Tuesday, 23 October 2012

Cambridge MP Huppert Quizzes Government On New Cancer Treatment


MP Julian Huppert has quizzed the government on the action it is taking to make sure breast cancer patients benefit from the latest treatment trialled at Cambridge’s Addenbrooke’s Hospital.

The technique, called intensity modulated radiotherapy treatment (IMRT), works by targeting a tumour with more precise doses of radiation while minimizing the damage to surrounding healthy tissue. It has been shown to have reduced side effects and improved cosmetic outcomes.

Julian reminded Parliament that the first UK clinical trials of IMRT were carried out at Addenbrooke’s Hospital funded by a Breast Cancer Campaign.

 And the government is launching a new £15 million fund which could provide thousands more patients with access to the advanced technique.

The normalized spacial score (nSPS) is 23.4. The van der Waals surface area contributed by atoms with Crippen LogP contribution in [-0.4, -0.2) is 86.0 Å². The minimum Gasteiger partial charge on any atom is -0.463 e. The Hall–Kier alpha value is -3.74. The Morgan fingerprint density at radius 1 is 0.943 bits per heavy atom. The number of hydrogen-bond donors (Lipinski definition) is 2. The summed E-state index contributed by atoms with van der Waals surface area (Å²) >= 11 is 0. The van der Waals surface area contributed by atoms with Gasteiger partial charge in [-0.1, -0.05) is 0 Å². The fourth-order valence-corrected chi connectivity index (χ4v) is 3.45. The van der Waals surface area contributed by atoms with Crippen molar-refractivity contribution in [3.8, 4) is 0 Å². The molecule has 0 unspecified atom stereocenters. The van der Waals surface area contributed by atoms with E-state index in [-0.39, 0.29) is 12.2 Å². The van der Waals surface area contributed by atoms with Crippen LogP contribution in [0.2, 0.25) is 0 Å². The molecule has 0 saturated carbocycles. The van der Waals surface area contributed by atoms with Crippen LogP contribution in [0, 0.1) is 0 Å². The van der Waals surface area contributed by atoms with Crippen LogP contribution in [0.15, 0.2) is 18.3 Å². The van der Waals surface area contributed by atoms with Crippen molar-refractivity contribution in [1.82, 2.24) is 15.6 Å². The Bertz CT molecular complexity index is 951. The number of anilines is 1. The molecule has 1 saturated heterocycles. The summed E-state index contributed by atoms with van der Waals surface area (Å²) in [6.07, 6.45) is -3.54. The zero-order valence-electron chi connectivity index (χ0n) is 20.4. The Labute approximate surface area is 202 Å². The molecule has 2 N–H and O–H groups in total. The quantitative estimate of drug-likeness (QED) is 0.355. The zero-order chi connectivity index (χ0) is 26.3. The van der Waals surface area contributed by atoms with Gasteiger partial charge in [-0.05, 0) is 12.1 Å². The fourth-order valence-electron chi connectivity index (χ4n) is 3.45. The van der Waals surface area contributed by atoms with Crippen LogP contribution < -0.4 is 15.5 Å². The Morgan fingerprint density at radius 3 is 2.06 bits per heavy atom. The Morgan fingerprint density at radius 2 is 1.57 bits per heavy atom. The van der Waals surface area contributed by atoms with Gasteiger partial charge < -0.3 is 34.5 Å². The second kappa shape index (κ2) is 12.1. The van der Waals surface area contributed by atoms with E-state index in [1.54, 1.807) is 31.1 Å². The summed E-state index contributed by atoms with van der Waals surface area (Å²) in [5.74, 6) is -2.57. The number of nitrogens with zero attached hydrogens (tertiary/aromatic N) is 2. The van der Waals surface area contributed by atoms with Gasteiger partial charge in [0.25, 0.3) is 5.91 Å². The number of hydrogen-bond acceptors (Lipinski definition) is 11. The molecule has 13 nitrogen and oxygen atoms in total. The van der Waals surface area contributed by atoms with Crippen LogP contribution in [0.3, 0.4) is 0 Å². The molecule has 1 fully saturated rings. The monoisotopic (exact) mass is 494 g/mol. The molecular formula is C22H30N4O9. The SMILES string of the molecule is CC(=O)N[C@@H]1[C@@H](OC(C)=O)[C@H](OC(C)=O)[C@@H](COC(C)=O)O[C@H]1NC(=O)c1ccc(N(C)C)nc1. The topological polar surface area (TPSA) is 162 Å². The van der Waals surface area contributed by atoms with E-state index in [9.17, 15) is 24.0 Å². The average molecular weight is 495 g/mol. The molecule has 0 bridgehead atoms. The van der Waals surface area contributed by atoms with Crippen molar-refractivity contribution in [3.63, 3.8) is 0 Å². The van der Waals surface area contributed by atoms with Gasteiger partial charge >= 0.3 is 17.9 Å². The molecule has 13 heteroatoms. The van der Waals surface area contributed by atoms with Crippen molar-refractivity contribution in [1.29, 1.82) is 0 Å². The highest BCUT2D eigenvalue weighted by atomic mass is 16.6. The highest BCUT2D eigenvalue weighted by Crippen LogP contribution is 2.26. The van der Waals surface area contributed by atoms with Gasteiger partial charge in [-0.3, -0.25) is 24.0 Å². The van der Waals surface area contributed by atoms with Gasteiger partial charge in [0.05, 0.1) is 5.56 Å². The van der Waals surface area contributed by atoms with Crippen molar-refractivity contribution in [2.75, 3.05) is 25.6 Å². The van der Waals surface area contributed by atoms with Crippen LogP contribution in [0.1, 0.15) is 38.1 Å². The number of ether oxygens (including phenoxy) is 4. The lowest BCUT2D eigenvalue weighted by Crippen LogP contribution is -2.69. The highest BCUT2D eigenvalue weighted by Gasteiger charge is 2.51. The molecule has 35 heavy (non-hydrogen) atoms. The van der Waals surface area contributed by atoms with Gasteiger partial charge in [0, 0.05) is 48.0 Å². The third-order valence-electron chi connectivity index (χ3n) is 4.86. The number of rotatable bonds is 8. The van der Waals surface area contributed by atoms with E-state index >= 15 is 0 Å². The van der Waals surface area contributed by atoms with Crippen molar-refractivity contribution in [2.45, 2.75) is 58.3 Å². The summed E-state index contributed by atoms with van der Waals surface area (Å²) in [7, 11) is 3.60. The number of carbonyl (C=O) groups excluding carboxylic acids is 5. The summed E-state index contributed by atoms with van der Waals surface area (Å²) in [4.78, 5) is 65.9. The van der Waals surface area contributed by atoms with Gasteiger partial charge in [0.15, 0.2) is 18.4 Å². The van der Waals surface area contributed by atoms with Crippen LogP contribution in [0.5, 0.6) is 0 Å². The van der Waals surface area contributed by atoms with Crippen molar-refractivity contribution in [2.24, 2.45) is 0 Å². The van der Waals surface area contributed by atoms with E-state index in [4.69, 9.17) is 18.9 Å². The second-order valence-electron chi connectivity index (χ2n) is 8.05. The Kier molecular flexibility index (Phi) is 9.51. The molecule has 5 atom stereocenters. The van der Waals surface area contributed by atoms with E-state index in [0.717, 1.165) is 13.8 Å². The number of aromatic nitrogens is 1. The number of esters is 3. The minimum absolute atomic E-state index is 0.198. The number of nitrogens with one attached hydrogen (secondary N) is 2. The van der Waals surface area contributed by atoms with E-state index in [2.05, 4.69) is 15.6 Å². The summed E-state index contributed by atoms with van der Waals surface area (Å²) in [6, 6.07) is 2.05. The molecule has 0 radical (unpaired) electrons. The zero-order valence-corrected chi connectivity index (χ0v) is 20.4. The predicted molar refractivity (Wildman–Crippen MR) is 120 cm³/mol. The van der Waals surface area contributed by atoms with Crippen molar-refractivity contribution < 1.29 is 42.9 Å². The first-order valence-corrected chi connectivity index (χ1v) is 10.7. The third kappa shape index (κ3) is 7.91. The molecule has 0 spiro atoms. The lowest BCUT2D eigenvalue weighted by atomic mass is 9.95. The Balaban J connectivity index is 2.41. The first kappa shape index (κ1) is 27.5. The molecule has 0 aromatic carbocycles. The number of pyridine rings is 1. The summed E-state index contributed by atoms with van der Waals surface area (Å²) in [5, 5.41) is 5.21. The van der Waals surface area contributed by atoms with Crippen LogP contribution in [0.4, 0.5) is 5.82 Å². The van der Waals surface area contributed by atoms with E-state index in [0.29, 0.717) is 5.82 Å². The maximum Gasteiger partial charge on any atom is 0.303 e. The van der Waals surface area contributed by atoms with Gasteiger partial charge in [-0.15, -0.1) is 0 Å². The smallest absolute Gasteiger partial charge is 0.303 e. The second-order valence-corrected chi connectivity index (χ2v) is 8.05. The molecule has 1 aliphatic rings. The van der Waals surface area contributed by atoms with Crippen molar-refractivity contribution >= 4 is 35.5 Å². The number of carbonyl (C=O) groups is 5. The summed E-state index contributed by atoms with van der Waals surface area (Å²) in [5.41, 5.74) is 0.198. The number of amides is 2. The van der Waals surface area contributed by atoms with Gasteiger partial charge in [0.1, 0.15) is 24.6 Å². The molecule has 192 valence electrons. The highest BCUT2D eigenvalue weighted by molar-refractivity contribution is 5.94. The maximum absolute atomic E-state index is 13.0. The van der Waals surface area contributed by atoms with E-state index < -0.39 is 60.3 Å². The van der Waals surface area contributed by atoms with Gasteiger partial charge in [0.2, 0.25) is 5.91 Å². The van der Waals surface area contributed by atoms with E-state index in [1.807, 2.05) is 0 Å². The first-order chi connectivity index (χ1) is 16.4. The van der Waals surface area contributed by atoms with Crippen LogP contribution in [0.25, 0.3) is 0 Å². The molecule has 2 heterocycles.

Julian asked Health Minister, Anna Soubry: “How many breast cancer patients a year can benefit from IMRT and how will she ensure they all manage to do so?”

 Ms Soubry said: “We know that nine per cent of all radical radiotherapy treatments should be delivered using forward planned IMRT and this forward planned IMRT should be used to benefit breast cancer patients.

“A survey of radiotherapy centres was carried out in preparation for the new fund and it showed that 26 per cent of activity was being delivered using forward planned IMRT.”

She offered to investigate the matter further and give more details in writing if Julian wished.

Julian said later: “It is vitally important that cancer patients have access to the best treatment that we can provide. This new treatment provides targeted radiotherapy to where it is needed making it less destructive and producing less uncomfortable side effects.

“I want to make sure that the money that the government is investing in this new treatment benefits as many people as possible across the country and is not restricted to just a few pilot centres.”